Abu Dhabi, UAESunday 5 April 2020

Dubai family of five among tourists killed in Nepal resort tragedy

Eight travellers died of suspected carbon monoxide poisoning when a gas heater was used inside a hotel room

The family of eight who died of suspected asphyxiation in Nepal this week. Doctors in the UAE have warned people to take extra precautions to protect themselves in the wake of two separate incidents this week. 
The family of eight who died of suspected asphyxiation in Nepal this week. Doctors in the UAE have warned people to take extra precautions to protect themselves in the wake of two separate incidents this week. 

Eight Indian tourists died of suspected asphyxiation in a hotel in Nepal on Tuesday after trying to keep warm by using a gas heater in their room.

The group were found unresponsive at Daman, a hill resort 55 kilometres south of Kathmandu known for its panoramic views of the Himalayas.

Rescue helicopters flew the tourists to Kathmandu, where they were declared dead at a hospital, police official Hobindra Bogati said.

Among the eight was a family of five from Dubai identified by police as Praveen Krishnan Nair, Saranya Sasi, Sreebhadra Praveen, Aarcha Praveen, Abhinav Saranya Nair.

The others were named as Ranjith Kumar Adatholath Punathil, Indu Lakshmi Peethambaran Ragalatha and Vyshnav Ranjith.

The eight tourists were part of a group of 15 who had travelled to Nepal from the South Indian state of Kerala.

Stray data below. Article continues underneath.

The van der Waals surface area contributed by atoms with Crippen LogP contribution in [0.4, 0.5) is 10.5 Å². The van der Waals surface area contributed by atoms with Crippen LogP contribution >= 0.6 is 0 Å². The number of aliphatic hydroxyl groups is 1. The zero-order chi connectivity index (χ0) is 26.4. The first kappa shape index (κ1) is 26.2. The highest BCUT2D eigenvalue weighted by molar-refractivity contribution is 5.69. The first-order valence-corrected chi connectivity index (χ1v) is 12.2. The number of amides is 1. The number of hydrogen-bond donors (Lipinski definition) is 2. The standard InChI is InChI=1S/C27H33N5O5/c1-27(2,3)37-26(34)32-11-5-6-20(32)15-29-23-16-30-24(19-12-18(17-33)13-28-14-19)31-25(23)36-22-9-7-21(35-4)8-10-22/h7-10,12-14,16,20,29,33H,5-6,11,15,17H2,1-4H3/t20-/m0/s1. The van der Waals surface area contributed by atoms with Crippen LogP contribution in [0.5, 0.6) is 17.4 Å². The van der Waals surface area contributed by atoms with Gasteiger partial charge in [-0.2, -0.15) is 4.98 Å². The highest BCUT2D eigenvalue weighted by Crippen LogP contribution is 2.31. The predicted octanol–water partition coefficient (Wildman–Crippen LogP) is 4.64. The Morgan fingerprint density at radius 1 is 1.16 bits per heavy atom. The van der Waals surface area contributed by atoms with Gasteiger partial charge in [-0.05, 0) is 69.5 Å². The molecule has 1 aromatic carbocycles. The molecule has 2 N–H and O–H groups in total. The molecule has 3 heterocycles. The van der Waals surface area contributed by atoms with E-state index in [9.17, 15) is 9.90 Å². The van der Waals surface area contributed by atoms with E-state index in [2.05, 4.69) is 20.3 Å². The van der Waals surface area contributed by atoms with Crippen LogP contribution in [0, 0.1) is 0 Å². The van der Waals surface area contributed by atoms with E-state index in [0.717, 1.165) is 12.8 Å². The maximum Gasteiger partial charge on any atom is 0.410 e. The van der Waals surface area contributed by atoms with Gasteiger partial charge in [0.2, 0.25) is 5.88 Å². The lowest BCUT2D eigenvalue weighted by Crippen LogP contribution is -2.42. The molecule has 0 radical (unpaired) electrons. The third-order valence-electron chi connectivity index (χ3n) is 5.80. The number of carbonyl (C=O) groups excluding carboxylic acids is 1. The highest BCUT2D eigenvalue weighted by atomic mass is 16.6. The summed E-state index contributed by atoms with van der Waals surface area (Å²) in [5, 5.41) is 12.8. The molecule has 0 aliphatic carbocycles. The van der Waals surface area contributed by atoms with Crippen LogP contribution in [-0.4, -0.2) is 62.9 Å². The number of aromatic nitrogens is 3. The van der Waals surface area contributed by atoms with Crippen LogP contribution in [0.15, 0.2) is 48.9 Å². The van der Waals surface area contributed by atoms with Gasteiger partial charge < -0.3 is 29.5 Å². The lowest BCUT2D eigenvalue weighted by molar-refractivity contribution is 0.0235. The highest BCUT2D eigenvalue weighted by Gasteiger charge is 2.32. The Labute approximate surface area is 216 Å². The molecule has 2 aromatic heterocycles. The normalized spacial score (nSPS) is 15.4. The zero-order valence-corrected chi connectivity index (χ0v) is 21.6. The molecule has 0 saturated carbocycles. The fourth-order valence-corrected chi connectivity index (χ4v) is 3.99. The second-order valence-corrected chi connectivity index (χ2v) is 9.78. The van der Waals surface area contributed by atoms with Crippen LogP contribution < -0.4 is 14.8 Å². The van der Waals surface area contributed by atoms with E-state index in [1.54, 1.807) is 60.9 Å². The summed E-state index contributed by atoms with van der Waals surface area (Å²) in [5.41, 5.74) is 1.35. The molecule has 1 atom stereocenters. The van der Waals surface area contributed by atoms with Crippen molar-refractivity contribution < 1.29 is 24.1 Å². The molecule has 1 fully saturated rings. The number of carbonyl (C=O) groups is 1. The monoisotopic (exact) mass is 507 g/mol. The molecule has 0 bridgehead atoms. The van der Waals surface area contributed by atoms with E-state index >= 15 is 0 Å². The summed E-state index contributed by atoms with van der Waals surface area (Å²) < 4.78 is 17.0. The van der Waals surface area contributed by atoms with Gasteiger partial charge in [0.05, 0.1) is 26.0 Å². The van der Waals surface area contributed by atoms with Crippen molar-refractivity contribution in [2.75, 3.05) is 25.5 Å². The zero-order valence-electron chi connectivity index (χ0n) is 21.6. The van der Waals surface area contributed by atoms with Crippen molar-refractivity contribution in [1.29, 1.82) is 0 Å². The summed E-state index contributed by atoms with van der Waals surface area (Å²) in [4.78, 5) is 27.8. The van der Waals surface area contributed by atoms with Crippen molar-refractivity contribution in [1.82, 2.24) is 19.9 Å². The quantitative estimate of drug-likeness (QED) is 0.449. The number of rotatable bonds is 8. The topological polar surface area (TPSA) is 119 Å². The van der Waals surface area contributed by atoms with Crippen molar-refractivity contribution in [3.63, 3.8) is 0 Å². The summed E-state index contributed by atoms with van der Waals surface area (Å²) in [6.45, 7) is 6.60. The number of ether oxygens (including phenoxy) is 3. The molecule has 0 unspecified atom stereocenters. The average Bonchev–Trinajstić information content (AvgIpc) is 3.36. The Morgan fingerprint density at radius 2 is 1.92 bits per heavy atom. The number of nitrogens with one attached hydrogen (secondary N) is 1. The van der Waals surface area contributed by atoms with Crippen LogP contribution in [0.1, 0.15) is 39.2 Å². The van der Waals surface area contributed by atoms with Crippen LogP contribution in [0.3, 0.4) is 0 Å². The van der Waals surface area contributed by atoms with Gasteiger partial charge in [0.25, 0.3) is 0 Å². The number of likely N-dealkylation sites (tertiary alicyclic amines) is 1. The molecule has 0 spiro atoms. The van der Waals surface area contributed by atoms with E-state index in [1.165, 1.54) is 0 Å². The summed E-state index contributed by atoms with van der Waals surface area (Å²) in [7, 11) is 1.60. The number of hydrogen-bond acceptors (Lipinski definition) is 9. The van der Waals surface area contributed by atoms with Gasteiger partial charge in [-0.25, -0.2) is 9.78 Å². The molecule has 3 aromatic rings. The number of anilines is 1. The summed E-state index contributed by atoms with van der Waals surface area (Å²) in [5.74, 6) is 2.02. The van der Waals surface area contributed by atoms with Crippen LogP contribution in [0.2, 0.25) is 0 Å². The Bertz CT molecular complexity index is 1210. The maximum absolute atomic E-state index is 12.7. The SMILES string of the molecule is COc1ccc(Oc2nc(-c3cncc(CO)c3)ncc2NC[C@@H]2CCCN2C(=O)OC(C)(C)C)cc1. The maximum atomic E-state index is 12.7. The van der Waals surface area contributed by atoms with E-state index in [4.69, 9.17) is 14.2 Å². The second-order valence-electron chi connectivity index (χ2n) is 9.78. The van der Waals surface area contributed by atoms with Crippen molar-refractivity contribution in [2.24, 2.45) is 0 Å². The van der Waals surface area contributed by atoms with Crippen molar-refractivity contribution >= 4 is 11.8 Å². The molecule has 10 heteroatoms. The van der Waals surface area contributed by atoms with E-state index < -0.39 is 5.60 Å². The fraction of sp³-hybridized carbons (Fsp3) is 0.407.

The hotel was fully booked so eight shared one room. It is suspected they died of carbon monoxide poisoning.

“They had lit a gas heater to keep the room warm and probably suffocated,” police official Hobindra Bogati told Reuters. Seven other tourists were unharmed.

Tourism is a major source of revenue for Nepal's economy, providing hundreds of thousands of jobs. Last year, slightly more than a million tourists visited the country, of which the biggest contingent – about a tenth – came from India.

Last week, police in Abu Dhabi warned residents of the deadly risks of using heaters inside homes.

Burning gasoline, wood, propane, charcoal or other fuel produces carbon monoxide, a colourless, odourless, tasteless gas.

Without proper ventilation, the gas can accumulate to dangerous levels and lead to death.

Updated: January 22, 2020 09:14 AM

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